If you use emojis, the iOS keyboard is fantastic. It suggests emojis for you as you type words, and you can insert them into your messages with a tap. But what about the Mac? How can you add emojis with the keyboard on the desktop? And how can you force iOS to remember shortcuts for your favorite emoji on the iPhone and iPad? The answer to both is Text Replacement, which is built into both macOS and iOS.
Dropbox now shows up as a regular old folder in the new iOS 11 Files app. The latest update to the Dropbox iOS aa brings full integration with Files, making it work much more like it does on the Mac and PC. For instance, now you can drag a file from a Dropbox folder into an iCloud Drive folder, and it just works.
Recording your iPhone screen used to be a hassle. If you wanted to capture iOS gameplay, or make a funny or informative GIF of on-screen action, you needed to download a third-party app or connect your device to a computer.
Those days are over: With iOS 11, Apple baked in sweet functionality that lets you record your iPhone screen effortlessly. Here’s how to do it.
Apple’s Notes app got a few headline updates in the iOS 11 section of the 2017 WWDC Keynote — in-line sketches and handwriting recognition for example — but there’s another tiny tweak that might be an even bigger deal than those two. Now, when you use the Share arrow to send a URL, snippet of text, or anything else, to the Notes app, you can search your existing notes, and choose which one you want to add it to.
This is huge, and takes Notes from being a higgledy-piggledy junk drawer to being a real replacement for things like Evernote and Microsoft’s One Note. Now you can keep a note for, say, planning an upcoming vacation, and easily add new places and plans to it as you find them, or quickly add links to a book reading list.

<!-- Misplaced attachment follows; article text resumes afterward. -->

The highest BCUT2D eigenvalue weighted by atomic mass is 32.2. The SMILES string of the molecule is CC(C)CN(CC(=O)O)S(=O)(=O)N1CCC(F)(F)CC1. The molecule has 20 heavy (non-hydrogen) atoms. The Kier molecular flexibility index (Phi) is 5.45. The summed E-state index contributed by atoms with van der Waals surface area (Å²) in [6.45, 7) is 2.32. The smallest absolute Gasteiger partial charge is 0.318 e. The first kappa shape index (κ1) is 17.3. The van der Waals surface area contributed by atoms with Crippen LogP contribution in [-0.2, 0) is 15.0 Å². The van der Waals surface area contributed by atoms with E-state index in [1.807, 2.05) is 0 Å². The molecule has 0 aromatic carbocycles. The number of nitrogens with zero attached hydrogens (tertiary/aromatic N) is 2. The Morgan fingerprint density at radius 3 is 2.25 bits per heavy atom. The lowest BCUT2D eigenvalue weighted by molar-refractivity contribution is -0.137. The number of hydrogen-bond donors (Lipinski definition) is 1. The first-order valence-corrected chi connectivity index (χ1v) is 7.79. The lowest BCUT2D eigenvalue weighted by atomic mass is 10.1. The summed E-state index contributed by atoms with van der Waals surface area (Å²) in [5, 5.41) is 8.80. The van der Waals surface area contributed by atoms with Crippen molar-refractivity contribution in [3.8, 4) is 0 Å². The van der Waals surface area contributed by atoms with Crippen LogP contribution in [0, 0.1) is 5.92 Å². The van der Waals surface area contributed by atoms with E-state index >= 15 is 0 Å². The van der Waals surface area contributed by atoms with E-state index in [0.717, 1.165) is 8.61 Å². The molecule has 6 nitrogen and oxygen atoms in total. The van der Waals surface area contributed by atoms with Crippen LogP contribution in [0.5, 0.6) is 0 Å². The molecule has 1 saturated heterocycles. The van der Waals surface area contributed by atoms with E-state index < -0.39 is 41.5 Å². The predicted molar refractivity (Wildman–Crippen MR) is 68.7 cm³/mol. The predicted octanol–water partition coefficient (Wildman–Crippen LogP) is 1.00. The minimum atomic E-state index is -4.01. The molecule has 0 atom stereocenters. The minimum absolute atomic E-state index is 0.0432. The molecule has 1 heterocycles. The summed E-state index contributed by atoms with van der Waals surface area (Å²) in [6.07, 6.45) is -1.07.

iOS 11 is available on Tuesday September 19th, and if your device is compatible, you can go ahead and update, by just tapping the button in Settings>General>Software Update. If all goes well (and it should), then you will wait for a while as the update downloads and installs, then your iPhone or iPad will restart into the new version of iOS, with all the cool goodies it brings.
But things sometimes can go wrong, so it pays to take a few precautions. You might also like to take the opportunity to clean up your device a little. Here’s how to prepare your iDevice for iOS 11.
You’ve all been there. You’re sitting near a window or a lamp, reading an excellent article on your iPad — perhaps a well-written How-To from Cult of Mac — and your iPad’s screen Auto Brightness is going haywire. You slide open Control Center, and set it back where you want it, and continue reading. Then, you turn the iPad a little too far towards the light, and the screen brightness creeps up again.
In iOS 10 and prior, you’d just open the Settings app, tap Display & Brightness, and hit the switch for Auto Brightness. In iOS 11, that option has disappeared. The good news is that it hasn’t gone — the Auto Brightness switch has just moved.
Google’s web-hostile AMP scheme makes copies of web pages, shrinks them, and serves them instead of the original when you click on a Google search result. It renders your content in non-standard HTML, and removes the original link to the article’s source. Whenever you share the page you’re reading, it forces you to share a the Google AMP URL instead of the original.
Unless you’re using an iPhone, that is. In iOS 11, Mobile Safari strips AMP from any links you share. And iPhones running iOS 10 will load the non-AMP version (i.e. the original version) of a page if you press a link with 3D Touch.
Sometimes an app gets out of control and eats up your battery, even while it doesn’t seem to be active. Once, I had an iPad drained almost completely by a runaway instance of Skype. Or you may have an app that is supposed to run in the background — a synthesizer, or another music app, for example — and you forget you left it running, draining your iPhone battery.
Or perhaps you just want to see how much battery your various apps use. In any of these cases, you can open up a Settings screen that will report which apps have used how much battery, and for how long, over the past day or week. It’s a very handy screen indeed.
Six new how-to videos from Apple show how to do things with your iPad running iOS 11. The minute-long episodes are engaging, informational and make iOS 11 look super-exciting, which it totally is.
If you want to get an idea of the neatest new features in iOS 11, these videos make a great place to start. Even better, you might want to send them to somebody else to show them what they will be able to do with their own iPad when Apple releases the final version of iOS 11 in a few weeks time.